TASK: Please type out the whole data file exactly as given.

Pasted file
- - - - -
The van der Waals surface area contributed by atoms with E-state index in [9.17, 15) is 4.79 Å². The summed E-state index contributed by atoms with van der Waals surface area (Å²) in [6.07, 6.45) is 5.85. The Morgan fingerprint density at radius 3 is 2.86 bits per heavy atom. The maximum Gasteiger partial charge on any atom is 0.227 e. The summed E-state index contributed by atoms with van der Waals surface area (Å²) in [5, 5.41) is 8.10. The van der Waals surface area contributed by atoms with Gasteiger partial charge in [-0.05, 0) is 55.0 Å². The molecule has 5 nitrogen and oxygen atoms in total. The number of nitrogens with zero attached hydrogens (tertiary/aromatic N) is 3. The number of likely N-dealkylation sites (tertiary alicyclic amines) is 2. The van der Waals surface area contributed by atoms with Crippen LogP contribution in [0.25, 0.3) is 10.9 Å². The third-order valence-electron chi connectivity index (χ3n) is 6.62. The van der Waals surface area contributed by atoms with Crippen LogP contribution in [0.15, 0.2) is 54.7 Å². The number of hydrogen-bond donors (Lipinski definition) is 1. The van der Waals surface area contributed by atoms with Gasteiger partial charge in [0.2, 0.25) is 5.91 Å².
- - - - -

The van der Waals surface area contributed by atoms with E-state index in [9.17, 15) is 4.79 Å². The summed E-state index contributed by atoms with van der Waals surface area (Å²) in [6.07, 6.45) is 5.85. The Morgan fingerprint density at radius 3 is 2.86 bits per heavy atom. The maximum Gasteiger partial charge on any atom is 0.227 e. The summed E-state index contributed by atoms with van der Waals surface area (Å²) in [5, 5.41) is 8.10. The van der Waals surface area contributed by atoms with Gasteiger partial charge in [-0.05, 0) is 55.0 Å². The molecule has 5 nitrogen and oxygen atoms in total. The number of nitrogens with zero attached hydrogens (tertiary/aromatic N) is 3. The number of likely N-dealkylation sites (tertiary alicyclic amines) is 2. The van der Waals surface area contributed by atoms with Crippen LogP contribution in [0.25, 0.3) is 10.9 Å². The third-order valence-electron chi connectivity index (χ3n) is 6.62. The van der Waals surface area contributed by atoms with Crippen LogP contribution in [0.15, 0.2) is 54.7 Å². The number of hydrogen-bond donors (Lipinski definition) is 1. The van der Waals surface area contributed by atoms with Gasteiger partial charge in [0.2, 0.25) is 5.91 Å².